Michael Clark, horticulture expert and founder at Pulled App, suggests, “Perennials such as anemone, chrysanthemums, aster, and daisies provide amazing fall color as late-season bloomers.”
For forest lovers, Clark suggests some of his favorite trees that keep giving season after season. “Deciduous trees such as sycamores, elms, crape myrtles, ash, and maples are best to plant now. The soil will still be warm to nurture the root systems without the extreme heat to burn the young growth. Additionally, they will provide great fall color and will establish themselves over the winter, coming back with lots of new growth in the spring.”
TOP OF THE CROPS
Christy Wilhelmi, founder of Gardennerd says, “Fall is the best growing season for planting greens! Lettuces, arugula, brassicas (kale, collards), and root veggies (think beet greens). In warm-winter climates, plant peas, potatoes, broccoli, cauliflower, and cabbage.” Perfect for all those hearty stews and soups, but what about seasoning?
“Also, fall is a great time to plant herbs that don't do well in hot weather, such as parsley and cilantro. Cool-winter gardens may require protection to prevent frost damage or an indoor growing space, but give these crops a try and enjoy the best growing season there is.”
Clark adds, “Carrots, beets, broccoli, Swiss chard, and kale are the best garden vegetables to plant now.”
Dilworth suggests planting your favorite pungent flavors now for next year. “Onions, garlic, and shallots have a long growing season and won’t be ready to harvest until next summer. Try ‘First Early’ for white onions and ‘Red Baron’ for a red variety. Hardy varieties of spring onion grow quickly and can be harvested in the spring.”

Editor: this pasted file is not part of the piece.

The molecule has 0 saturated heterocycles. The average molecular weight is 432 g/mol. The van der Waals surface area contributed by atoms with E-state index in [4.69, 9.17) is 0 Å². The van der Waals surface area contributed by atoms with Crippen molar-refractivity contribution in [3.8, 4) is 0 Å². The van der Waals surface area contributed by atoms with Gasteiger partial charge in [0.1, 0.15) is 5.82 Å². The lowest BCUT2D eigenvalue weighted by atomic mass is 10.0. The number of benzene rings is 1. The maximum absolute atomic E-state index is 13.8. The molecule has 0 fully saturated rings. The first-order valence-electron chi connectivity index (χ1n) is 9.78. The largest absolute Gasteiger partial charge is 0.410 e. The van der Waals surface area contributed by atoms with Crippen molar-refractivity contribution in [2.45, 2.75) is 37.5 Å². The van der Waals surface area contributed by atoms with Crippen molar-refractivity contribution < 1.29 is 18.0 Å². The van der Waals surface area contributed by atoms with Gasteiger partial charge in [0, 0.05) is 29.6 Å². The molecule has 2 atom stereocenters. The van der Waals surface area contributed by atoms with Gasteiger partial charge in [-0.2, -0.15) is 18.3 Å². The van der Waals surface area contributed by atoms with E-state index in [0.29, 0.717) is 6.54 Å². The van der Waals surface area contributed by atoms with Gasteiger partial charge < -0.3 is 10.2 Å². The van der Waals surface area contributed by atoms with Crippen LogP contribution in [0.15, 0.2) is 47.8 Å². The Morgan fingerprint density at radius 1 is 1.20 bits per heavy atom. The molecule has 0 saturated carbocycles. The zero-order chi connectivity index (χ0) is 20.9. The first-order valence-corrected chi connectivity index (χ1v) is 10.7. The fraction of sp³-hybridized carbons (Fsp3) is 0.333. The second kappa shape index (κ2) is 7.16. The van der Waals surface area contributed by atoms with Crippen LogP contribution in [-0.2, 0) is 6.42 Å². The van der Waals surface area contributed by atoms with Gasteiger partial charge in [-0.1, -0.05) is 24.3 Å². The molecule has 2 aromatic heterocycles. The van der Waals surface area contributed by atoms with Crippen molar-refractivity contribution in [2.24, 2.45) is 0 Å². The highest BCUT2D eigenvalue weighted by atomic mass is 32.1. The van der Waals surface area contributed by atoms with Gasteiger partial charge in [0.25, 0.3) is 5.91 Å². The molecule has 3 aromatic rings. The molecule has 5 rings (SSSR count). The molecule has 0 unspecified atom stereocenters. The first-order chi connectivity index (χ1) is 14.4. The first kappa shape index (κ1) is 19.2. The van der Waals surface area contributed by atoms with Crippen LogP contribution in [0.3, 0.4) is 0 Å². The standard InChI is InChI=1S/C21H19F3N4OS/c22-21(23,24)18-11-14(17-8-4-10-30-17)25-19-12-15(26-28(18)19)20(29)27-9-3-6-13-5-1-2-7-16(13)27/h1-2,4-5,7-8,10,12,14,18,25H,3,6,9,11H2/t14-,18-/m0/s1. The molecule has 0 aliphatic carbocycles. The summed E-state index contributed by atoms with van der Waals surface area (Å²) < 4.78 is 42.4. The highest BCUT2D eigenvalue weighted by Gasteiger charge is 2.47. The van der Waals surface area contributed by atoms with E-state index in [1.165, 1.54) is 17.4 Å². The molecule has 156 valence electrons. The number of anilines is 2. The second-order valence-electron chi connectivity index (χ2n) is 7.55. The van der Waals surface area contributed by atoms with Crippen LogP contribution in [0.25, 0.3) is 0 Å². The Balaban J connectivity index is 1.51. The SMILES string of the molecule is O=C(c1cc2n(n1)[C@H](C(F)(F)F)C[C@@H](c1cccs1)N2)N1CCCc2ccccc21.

On the superfood front, make like Popeye, suggests Dilworth. “For winter greens, try Perpetual Spinach which you can sow in the early autumn. If you pick regularly it should continue to produce leaves through winter and possibly into summer if you remove any flowers so it doesn’t seed.”
“You can grow winter salad leaves and chicory – sow in August to harvest through the autumn. Make sure any container you use has good drainage and is preferably raised off the ground to help to prevent waterlogging. Pick the salad leaves as soon as they are ready. When the weather starts to get colder in October and November, protect plants with a cloche or covering like a horticultural fleece to extend your harvest.” So, just remember if you’re a little chilly, your veggies probably are too.
THE EXPERT TIPS
Follow The Garden Fairy’s top tips to make the most of your garden this fall (and beyond):
1. “Keep deadheading flowering plants to prevent soggy flower heads rotting and causing disease.”
2. “Clear out any dead bedding plants from borders and containers so slugs and snails don’t have a home.”
3. “Clear excessive leaf litter from under trees and shrubs to prevent any fungal diseases and the spread of existing problems like rust and black spot in roses.”
4. “Empty and clean any containers where summer bedding has died back. Either store for use in the spring or replant with new compost and winter bedding.”
5. “Keep watering new plants and keep existing plants moist during the autumn – don’t overwater to avoid waterlogged roots. Most established trees and shrubs should not need watering during autumn/winter as they have a wide-ranging root system.”
6. “Onions generally don’t need any water but leaf crops like winter salad and spinach should be kept moist during the growing season.”
7. “Plants like rhododendrons, camellias, azaleas, and heather which are ericaceous (prefer acidic soil) need to be fed in the autumn. Also need to make sure they have enough water in late summer/autumn while their flower buds are forming for the spring.”
8. “Remove all remaining perennial weeds and add slow-release fertilizer like well-rotted garden compost or manure to the soil to add nutrients. You can dig this into the ground or apply 2-3 inches and allow the worms to do the work for you.”